- We usually think of scope creep as having been induced by managerial decisions. And most often, it probably
is. But most project team members — and others as well — can contribute to the problem.
- Flattery and Its Perils
- Flattery is a tool of manipulation. When skillfully employed, it's difficult to distinguish from praise
or admiration. When we confuse flattery with praise, we are in peril.
- Capability Inversions and Workplace Abuse
- A capability inversion occurs when the person in charge of an effort is far less knowledgeable about
the work than are the people doing that work. In some capability inversions, abusive behavior by the
unit's leader might be misinterpreted as bullying.
See also Workplace Politics and Conflict Management for more related articles.
Forthcoming issues of Point Lookout
- Coming June 14: Pseudo-Collaborations
- Most workplace collaborations produce results of value. But some collaborations — pseudo-collaborations — are inherently incapable of producing value, due to performance management systems, or lack of authority, or lack of access to information. Available here and by RSS on June 14.
- And on June 21: Asking Burning Questions
- When we suddenly realize that an important question needs answering, directly asking that question in a meeting might not be an effective way to focus the attention of the group. There are risks. Fortunately, there are also ways to manage those risks. Available here and by RSS on June 21.
I offer email and telephone coaching at both corporate and individual rates. Contact Rick for details at rbrenHoWzUJVeioCfozEIner@ChacbnsTPttsdDaRAswloCanyon.com or (650) 787-6475, or toll-free in the continental US at (866) 378-5470.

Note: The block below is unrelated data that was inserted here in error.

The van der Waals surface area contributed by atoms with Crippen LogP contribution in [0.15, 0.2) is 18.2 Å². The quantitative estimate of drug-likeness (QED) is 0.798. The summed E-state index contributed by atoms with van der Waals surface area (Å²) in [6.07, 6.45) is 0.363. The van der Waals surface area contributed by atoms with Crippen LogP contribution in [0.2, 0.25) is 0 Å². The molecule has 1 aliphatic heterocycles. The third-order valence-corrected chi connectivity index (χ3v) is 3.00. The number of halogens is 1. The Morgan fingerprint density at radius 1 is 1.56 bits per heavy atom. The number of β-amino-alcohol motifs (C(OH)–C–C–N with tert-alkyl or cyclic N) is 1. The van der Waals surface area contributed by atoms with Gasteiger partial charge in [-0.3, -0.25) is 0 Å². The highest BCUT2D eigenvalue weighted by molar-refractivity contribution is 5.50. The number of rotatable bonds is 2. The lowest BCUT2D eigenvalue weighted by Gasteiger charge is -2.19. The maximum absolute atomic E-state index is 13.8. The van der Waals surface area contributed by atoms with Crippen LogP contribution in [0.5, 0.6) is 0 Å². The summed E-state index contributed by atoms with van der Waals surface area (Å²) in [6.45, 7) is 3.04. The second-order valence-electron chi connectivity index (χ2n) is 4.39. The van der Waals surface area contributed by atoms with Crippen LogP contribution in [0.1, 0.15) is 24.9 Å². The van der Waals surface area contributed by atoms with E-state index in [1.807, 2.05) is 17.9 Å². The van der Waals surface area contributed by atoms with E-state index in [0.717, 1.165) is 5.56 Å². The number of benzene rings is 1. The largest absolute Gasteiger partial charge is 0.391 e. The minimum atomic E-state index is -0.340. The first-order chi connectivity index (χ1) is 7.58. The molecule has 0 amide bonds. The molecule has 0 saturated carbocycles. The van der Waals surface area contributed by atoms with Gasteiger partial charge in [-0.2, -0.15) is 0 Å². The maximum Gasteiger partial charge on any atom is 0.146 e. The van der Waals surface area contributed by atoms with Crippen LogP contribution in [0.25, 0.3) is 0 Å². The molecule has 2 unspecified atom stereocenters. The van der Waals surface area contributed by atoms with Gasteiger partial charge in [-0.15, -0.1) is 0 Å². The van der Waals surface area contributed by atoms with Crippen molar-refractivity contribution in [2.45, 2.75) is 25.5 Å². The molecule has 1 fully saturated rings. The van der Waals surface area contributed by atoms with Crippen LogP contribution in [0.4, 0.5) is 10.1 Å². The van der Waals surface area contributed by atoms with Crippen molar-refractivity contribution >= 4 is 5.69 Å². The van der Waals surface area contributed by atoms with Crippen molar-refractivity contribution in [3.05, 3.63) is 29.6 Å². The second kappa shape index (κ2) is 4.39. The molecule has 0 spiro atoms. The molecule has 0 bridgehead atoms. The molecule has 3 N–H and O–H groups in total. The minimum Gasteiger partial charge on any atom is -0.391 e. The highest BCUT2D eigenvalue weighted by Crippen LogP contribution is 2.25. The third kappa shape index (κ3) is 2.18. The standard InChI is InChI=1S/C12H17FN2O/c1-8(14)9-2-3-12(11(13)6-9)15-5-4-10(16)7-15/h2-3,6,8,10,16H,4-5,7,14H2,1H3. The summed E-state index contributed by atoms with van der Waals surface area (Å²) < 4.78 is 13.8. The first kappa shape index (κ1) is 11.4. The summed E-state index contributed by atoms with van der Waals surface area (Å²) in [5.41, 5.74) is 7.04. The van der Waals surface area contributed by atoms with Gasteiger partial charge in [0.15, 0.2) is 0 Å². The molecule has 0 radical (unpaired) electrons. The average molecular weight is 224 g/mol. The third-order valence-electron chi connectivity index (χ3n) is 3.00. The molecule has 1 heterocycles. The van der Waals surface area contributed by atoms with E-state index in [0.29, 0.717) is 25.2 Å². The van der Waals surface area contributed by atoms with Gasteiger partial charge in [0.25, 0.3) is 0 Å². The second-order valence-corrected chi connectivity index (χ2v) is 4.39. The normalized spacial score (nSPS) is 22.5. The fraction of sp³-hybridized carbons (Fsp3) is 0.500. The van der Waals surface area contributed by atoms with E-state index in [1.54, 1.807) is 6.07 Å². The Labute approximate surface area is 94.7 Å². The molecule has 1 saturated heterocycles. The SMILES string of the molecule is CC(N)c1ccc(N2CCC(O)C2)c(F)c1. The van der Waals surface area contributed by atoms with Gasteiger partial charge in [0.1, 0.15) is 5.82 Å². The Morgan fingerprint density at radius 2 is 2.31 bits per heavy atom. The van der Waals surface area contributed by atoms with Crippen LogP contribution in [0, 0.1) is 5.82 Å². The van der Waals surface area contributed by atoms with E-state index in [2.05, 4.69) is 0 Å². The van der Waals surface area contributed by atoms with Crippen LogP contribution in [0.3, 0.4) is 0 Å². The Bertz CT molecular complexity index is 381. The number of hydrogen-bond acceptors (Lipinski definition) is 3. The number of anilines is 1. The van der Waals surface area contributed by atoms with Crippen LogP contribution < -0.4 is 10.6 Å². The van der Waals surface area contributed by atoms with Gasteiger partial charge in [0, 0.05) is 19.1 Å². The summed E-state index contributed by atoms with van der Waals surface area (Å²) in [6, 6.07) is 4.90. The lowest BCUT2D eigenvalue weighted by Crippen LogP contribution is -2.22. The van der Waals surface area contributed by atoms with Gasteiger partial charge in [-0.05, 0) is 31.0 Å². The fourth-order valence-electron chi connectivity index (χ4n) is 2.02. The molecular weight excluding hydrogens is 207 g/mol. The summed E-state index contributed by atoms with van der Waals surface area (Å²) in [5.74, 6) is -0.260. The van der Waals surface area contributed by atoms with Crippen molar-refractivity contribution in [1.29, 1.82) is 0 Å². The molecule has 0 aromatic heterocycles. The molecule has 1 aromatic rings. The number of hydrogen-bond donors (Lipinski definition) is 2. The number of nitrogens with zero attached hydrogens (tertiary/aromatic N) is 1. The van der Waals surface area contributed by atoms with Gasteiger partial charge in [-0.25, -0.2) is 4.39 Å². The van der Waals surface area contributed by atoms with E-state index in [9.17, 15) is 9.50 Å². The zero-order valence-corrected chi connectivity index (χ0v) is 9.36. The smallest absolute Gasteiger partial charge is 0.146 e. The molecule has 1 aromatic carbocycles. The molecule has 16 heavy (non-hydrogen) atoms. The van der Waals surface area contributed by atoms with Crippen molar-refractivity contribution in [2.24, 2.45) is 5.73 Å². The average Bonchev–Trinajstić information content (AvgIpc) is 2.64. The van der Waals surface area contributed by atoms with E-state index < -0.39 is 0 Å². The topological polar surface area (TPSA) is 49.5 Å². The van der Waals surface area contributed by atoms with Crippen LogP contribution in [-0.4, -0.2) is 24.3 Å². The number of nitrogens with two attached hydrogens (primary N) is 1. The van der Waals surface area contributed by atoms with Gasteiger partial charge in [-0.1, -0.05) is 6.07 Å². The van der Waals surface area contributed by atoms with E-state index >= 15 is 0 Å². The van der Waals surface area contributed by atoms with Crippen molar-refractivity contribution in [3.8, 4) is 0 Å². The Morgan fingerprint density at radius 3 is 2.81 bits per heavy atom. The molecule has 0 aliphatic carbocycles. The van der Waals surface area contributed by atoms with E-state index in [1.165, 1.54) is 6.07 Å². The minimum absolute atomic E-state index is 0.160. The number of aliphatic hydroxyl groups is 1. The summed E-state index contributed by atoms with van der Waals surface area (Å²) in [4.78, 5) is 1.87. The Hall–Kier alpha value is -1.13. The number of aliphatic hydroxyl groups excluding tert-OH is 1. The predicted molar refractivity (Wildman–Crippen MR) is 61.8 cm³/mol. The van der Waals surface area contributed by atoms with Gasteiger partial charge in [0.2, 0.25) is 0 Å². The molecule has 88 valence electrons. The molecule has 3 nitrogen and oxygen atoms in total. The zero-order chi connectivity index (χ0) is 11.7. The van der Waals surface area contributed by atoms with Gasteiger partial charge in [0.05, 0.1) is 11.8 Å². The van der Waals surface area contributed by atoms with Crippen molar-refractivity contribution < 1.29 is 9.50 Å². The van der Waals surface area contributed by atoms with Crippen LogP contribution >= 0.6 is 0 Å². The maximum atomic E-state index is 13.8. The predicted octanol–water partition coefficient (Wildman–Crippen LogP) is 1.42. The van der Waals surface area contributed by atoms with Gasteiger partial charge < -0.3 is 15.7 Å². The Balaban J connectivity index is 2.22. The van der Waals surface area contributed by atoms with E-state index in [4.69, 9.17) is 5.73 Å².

Get the ebook!
Past issues of Point Lookout are available in six ebooks:
- Get 2001-2 in Geese Don't Land on Twigs (PDF, )
- Get 2003-4 in Why Dogs Wag (PDF, )
- Get 2005-6 in Loopy Things We Do (PDF, )
- Get 2007-8 in Things We Believe That Maybe Aren't So True (PDF, )
- Get 2009-10 in The Questions Not Asked (PDF, )
- Get all of the first twelve years (2001-2012) in The Collected Issues of Point Lookout (PDF, )
Are you a writer, editor or publisher on deadline? Are you looking for an article that will get people talking and get compliments flying your way? You can have 500-1000 words in your inbox in one hour. License any article from this Web site. More info
Beware any resource that speaks of "winning" at workplace politics or "defeating" it. You can benefit or not, but there is no score-keeping, and it isn't a game.
- Wikipedia has a nice article with a list of additional resources
- Some public libraries offer collections. Here's an example from Saskatoon.
- Check my own links collection
- LinkedIn's Office Politics discussion group